An arbitrator recently reinstated a casual employee whose employment was terminated because she refused work to care for her children. The arbitrator concluded that the termination amounted to discrimination on the basis of family status.
Under the collective agreement, casual employees were required to accept both extended and on-call assignments and to maintain “reasonable availability” for work. After finishing a long term assignment, the employee reverted to on-call status because she was having child care difficulties and one of her children had health problems. Her employment was terminated when she refused to accept a shift at 6:00 a.m. because she could not organize child care on short notice.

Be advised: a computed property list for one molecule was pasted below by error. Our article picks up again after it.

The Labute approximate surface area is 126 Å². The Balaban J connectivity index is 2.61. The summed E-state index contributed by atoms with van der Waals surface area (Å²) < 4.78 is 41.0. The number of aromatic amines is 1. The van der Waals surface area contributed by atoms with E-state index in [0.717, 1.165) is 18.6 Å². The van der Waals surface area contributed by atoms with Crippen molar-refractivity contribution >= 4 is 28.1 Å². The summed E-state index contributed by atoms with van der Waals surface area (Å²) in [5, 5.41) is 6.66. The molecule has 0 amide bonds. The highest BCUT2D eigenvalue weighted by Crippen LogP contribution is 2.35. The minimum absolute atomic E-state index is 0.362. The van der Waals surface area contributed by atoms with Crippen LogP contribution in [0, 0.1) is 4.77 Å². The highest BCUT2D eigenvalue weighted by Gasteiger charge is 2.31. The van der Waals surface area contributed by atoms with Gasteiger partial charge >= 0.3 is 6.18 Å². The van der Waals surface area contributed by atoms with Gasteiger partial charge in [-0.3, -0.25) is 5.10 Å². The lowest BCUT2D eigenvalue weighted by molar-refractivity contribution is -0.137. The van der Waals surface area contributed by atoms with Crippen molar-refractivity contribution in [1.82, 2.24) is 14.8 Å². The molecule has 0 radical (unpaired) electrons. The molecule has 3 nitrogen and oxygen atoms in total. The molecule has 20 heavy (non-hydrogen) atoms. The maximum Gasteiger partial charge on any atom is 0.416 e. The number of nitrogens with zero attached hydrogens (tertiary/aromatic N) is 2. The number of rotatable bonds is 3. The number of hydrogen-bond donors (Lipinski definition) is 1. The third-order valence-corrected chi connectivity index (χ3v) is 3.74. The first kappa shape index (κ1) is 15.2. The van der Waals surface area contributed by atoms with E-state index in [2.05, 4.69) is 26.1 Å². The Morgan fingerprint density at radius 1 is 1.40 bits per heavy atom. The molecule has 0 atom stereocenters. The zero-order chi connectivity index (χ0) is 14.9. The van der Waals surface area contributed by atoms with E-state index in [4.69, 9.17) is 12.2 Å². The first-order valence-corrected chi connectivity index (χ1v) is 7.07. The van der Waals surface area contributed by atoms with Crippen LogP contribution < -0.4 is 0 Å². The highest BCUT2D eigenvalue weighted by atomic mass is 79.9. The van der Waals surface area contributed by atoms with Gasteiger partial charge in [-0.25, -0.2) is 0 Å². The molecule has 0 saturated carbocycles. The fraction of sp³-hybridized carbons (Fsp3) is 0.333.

The arbitrator found that family status discrimination occurs when an employment policy interferes with a “substantial parental or family duty”. Although the employer’s policy was reasonable for most employees, the age and health of the grievor’s children made the requirement to be reasonably available for last minute assignments unreasonable in her case. Because the employer failed to consider the employee’s reasons for refusing the assignment and made no attempt to accommodate her, the arbitrator found the termination was discriminatory and ordered reinstatement.